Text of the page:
Friday, July 27, 2018

Peter Hunt, Cape Cod's famous folk artist

The folksy art style of painter Peter Hunt is my latest obsession.
His story is a rags to riches tale, and it happened in my own back yard on Cape Cod.
Peter moved to Provincetown, Massachusetts with his parents in the late 1920s. 
Peter followed in his artist father's footsteps, and began painting as a hobby.
He painted old furniture and household items found at thrift shops,
decorating them with colorful folk art patterns he called peasant style.
His patterns called to mind Pennsylvania German and French Provincial folk art.  Hearts,
flowers, birds, fish, angels, maidens and suitors were all depicted in his happy colorful designs.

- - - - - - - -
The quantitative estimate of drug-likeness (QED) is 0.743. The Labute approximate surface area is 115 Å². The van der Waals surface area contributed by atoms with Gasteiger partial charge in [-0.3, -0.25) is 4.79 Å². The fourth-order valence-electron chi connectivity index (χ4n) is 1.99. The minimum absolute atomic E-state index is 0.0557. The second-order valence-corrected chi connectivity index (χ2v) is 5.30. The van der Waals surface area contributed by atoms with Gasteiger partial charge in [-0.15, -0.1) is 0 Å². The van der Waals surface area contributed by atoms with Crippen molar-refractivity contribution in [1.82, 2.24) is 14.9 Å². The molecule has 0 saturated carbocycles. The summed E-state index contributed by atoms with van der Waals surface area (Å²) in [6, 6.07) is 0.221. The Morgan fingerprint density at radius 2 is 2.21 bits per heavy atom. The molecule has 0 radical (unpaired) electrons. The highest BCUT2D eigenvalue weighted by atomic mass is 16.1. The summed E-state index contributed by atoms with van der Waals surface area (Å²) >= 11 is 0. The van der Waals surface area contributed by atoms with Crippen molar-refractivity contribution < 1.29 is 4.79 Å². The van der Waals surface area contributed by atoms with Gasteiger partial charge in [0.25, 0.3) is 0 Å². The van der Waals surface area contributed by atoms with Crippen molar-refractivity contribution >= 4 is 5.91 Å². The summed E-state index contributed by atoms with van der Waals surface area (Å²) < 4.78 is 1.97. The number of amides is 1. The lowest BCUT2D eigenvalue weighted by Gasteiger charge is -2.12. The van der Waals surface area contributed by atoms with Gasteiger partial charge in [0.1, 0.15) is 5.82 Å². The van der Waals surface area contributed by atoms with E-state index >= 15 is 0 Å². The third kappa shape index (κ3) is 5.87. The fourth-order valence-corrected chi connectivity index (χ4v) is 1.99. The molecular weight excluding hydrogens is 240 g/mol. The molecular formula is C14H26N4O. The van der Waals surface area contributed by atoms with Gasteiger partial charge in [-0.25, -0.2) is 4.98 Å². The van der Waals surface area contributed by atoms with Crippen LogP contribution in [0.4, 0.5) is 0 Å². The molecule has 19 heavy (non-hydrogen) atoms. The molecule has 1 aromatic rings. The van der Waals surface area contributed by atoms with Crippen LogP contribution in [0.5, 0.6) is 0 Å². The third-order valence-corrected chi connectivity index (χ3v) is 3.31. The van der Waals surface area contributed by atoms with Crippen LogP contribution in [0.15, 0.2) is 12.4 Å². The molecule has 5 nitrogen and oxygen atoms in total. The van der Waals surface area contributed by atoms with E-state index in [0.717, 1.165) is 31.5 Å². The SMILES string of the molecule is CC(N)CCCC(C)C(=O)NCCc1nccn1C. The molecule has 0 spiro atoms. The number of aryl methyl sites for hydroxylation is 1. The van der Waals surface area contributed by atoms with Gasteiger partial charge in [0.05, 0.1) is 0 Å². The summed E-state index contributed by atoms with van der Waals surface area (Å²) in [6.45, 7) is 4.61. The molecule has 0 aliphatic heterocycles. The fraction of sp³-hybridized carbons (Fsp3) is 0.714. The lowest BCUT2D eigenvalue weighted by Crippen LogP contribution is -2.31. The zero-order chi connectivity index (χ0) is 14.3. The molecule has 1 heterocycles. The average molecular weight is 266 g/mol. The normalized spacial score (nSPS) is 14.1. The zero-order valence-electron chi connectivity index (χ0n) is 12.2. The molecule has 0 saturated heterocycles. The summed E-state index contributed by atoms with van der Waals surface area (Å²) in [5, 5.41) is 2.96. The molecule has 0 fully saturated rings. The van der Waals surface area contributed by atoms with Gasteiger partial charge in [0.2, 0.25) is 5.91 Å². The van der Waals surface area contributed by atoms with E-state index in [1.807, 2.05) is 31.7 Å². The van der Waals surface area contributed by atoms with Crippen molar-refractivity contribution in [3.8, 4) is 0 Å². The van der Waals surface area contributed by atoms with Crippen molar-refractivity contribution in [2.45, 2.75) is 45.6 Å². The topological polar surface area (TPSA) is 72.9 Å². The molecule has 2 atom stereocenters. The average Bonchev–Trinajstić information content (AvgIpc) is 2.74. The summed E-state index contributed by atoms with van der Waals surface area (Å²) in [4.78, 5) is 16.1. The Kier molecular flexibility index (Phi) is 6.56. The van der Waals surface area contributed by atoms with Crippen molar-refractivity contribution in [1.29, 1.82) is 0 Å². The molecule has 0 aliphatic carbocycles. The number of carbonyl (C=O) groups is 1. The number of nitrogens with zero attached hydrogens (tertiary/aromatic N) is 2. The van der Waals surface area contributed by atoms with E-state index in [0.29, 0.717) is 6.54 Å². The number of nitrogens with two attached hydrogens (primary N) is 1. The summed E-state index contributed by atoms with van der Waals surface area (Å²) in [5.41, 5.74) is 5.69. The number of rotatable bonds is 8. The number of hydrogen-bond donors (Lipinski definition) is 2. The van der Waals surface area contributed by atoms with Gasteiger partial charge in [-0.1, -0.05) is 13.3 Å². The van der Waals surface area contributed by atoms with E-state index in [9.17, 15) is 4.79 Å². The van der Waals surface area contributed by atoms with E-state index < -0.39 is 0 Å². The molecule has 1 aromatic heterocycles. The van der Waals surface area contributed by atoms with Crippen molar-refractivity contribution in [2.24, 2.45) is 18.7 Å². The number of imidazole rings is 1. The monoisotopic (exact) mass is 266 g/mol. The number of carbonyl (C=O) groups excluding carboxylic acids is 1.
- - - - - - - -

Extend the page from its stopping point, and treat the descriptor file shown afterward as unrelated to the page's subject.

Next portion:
Peter sometimes would add French phrases to the designs, and this became his signature style
 as well as a way of identifying his pieces.  The year the item was painted would
 be noted this way, "Anno Domini '43" to indicate it was painted in the year 1943.

His artistic journey began after he painted a chest for a small girl with scenes from her life. His reputation spread and soon he found his items selling to the wealthy summer patrons of Cape Cod.  They loved his fun and cheerful pieces of furniture, perfect for their summer homes.  
He became so well known, that Dupont sponsored him with their paint line and 
produced a book on how to paint decorative furniture.
New York's cosmetic giant Helena Rubenstein was a famous patron.  Peter was quite a charmer and a colorful character, known for his good looks, wit and outrageous story telling.  
His reputation was quite bright in the 1930s and 1940s, due to his popularity 
with the jet set and their promotions of his peasant painted designs.